Epilepsy and Driving

April 11, 2002
Updated: June 1, 2005

Everyone looks forward to getting a driver's license. Once you have a driver's license (and a car), you have the freedom to go where you want, when you want. You don't have to ask anyone for a ride; you don't have to wait for a bus. For people with epilepsy, however, a driver's license comes with significant restrictions. In fact, in some countries, people who have had a seizure can't get a driver's license at all! In other countries, drivers must be free of seizures for a specific period of time.

According to a research team led by Dr. Gregory L. Krauss at Johns Hopkins University, approximately 700,000 of the 180 million drivers in the United States have epilepsy. People with uncontrolled seizures do have an increased risk of a car crash; however, those whose seizures are controlled do not have a higher risk for a car accident. Therefore, many places have laws that regulate driving for people with epilepsy. Dr. Krauss and his coworkers reviewed the laws regarding driving restrictions in the United States and found many differences among the laws in the 50 states.

The researchers found two basic approaches that are used to determine if people with epilepsy are allowed to drive:

  1. Must be seizure-free for a specific period of time (28 states and Washington, D.C.)
    1. Seizure-free for 3 months (7 states).
    2. Seizure-free for 6 months (14 states).
    3. Seizure-free for 12 months (6 states and Washington, D.C.).

  2. A physician or a medical advisory board evaluates the person with epilepsy (23 states)
    1. Only a doctor's recommendation is used (10 states).
    2. A specific seizure-free period is required, but doctors can lengthen or shorten this period for particular people (10 states). The methods that physicians use to evaluate a patient's driving abilities are not standardized, however, and thus vary from one doctor to another.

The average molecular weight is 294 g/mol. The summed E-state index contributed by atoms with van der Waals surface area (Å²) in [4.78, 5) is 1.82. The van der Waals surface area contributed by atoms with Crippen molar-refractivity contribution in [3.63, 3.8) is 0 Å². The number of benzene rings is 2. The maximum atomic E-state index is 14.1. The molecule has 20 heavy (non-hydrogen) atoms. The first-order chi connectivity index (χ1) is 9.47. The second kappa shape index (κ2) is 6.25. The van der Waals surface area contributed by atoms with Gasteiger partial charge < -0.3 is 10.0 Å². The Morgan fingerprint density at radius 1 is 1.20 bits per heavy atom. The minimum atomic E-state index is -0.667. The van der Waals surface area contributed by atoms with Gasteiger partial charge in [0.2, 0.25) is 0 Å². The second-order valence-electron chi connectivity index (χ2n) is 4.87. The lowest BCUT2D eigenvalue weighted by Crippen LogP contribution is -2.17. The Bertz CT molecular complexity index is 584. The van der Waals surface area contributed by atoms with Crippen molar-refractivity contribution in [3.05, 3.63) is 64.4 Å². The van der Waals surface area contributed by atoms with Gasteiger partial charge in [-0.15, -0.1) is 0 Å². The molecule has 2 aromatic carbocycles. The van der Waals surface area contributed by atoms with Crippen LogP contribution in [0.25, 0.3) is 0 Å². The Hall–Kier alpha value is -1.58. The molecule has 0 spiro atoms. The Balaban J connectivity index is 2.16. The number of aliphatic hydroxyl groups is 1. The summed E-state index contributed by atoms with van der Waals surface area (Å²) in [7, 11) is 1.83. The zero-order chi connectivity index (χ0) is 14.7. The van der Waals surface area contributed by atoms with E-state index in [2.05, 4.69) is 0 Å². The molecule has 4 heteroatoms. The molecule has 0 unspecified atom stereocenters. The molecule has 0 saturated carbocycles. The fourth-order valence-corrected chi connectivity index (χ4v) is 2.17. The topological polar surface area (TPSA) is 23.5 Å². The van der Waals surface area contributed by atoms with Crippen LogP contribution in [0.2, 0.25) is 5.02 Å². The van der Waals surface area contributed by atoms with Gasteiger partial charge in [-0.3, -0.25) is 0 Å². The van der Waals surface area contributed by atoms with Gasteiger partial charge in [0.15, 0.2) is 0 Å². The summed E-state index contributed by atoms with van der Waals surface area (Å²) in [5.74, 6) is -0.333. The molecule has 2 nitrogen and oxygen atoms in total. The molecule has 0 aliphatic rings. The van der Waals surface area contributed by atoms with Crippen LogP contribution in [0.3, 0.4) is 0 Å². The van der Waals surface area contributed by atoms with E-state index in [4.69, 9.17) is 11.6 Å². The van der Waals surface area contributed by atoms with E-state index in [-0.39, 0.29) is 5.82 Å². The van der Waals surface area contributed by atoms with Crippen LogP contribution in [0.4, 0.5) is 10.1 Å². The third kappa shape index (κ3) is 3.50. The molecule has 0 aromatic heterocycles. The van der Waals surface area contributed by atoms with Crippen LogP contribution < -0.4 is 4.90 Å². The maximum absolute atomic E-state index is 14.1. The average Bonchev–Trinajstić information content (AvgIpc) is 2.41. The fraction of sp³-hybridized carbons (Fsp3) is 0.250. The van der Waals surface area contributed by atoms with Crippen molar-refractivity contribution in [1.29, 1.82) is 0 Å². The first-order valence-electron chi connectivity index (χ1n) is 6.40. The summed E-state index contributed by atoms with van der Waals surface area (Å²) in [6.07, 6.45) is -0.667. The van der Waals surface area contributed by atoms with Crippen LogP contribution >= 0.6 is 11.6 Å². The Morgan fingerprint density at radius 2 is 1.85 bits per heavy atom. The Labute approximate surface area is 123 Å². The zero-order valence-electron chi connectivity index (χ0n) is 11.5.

3. A clinical assessment is used (3 states).

Some states require doctors to report patients with epilepsy to motor vehicle agencies. Doctors who do not report such patients may be fined and run a small risk of being sued if an accident occurs with one of their patients. Because some patients are afraid that they will lose their driving privileges, they may not tell their doctors about their seizures. This is dangerous because a patient's seizures may go untreated.

Unfortunately, there is little research to support the laws that govern driving by people with epilepsy. In other words, the decision to restrict driving after people are seizure-free for 3, 6 or 12 months is not based on the relative risk of having these people on the road. Further studies are needed to keep the roads safe while at the same time allowing people with epilepsy to drive.

July 16, 2003
A research team lead by Dr. Joseph Drazkowski (Mayo Clinic, Scottsdale, AZ) examined the number of seizure-related motor vehicle crashes for three years before and three years after the state of Arizona reduced the seizure-free driving interval requirement from 12 months to 3 months. They found that the rate of seizure-related crashes did NOT increase after the seizure-free interval was reduced to 3 months. (Reference: Drazkowski, J.F., Fisher, R.S., Sirven, J.I., Demaerschalk, B.M., Uber-Zak, L., Hentz, J.G. and Labiner, D. Seizure-related motor vehicle crashes in Arizona before and after reducing the driving restriction from 12 to 3 months. Mayo Clinic Proceedings, 78:819-825, 2003)

Did you know?

These countries prohibit driving by people who have had a seizure:

Bulgaria, Central African Republic, China, Estonia, Ghana, India, Korea, Pakistan, Portugal, Rwanda, Singapore, Taiwan, Turkey and Uzbekistan.

These countries require that people are free from seizures for 24 months before they are allowed to drive:

Andorra, Australia, Belgium, Denmark, Egypt, France, Germany, Greece, Iceland, Italy, Luxembourg, Malaysia, Norway, Slovenia, South Africa, Spain and Sweden.

These countries require that people are free from seizures for 12 months before they are allowed to drive:

Bermuda, Brazil, Canada, Cyprus, Ireland, Malta, Netherlands, New Zealand, Romania, Saudi Arabia, Senegal, Switzerland, United Kingdom and Uruguay.

Some countries such as Australia, Germany, Israel and Mexico require different seizure-free durations depending on the region.

Strict driving regulations may cause some people to hide their condition from their doctors in order to obtain a driver's license. In Japan before 2002, people with epilepsy could not drive. However, Japanese law was changed and now allows people who are seizure free for two years to get a driver's license.

(References: Inoue, Y., et al., Epilepsy and driving in Japan, Epilepsia, 5:1630-1635, 2004; Ooi, W.W. and Gutrecht, J.A., International regulations for automobile driving and epilepsy, Int. J. Travel Med., 7:1-4, 2000 - Note: this paper was published in 2000. If you know of any changes to the laws that permit people with epilepsy to drive, please let me know: chudler@u.washington.)

Reference and further information about epilepsy and driving:

  1. Krauss, G.L., Ampaw, L. and Krumbolz, A. Individual state driving restrictions for people with epilepsy in the US. Neurology, 57:1780-1785, 2001.
  2. Epilepsy - from Neuroscience for Kids
  3. Driving and Epilepsy

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